Sure, politicians in all countries primarily work with the future of their own country. So does China, for example by putting more weight than before on private consumption at the expense of unnecessary investments – and by favoring education, research, innovation, technical progress (digitalization and AI) and competitive (new) products, also for exports.

Nonetheless, there is no doubt about China’s global ambitions. Economically, China already performs as the no 1 in the world when measuring total GDP in PPP terms – and in dollar terms this may happen in the next decade.

Global ambitions can be underlined by different kinds of clarifications. Huawei and a number of construction companies can serve serve as visible corporate (micro) examples.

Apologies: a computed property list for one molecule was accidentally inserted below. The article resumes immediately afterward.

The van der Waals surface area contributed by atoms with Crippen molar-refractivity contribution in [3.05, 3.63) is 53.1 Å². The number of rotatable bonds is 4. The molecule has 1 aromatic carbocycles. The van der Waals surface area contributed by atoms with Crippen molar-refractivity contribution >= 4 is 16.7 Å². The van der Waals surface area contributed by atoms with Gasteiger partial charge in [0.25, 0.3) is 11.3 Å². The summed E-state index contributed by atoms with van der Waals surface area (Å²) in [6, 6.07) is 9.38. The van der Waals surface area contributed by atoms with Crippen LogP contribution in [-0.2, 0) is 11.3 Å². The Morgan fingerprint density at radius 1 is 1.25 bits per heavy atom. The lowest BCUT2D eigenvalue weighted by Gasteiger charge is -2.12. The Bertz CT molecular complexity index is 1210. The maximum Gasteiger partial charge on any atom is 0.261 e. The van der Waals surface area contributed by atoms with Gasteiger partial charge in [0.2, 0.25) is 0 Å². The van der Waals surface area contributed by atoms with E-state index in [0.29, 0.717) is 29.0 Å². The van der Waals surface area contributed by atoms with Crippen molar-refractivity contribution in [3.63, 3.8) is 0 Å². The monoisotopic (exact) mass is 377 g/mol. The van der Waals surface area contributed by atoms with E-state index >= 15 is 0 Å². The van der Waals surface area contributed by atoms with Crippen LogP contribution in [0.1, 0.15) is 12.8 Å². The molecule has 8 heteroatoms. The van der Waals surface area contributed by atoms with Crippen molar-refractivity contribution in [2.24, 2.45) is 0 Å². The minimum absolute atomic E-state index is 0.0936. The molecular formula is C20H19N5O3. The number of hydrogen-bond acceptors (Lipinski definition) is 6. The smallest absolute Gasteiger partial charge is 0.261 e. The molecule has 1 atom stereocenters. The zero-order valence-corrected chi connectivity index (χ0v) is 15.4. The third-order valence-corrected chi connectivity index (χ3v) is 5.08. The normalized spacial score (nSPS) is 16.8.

Africa
On a geographical level, strong Chinese efforts can be watched in a number of African countries. The other week, there was quite an illuminating article in China Daily about China’s ambitions in Africa. They do not write about about China’s future needs of commodities. Instead, China Daily points at Chinese opportunities to contribute to Africa’s future development – for example by projects dealing with construction, energy, manufacturing, information and communications technology, AI, and by giving skills to Africans about the Chinese market.

The rapidly growing African population is frequently mentioned, probably as an indicator for market potential (despite the fact that African GDP-growth numbers are not really comparable to those of China because of their different levels of development).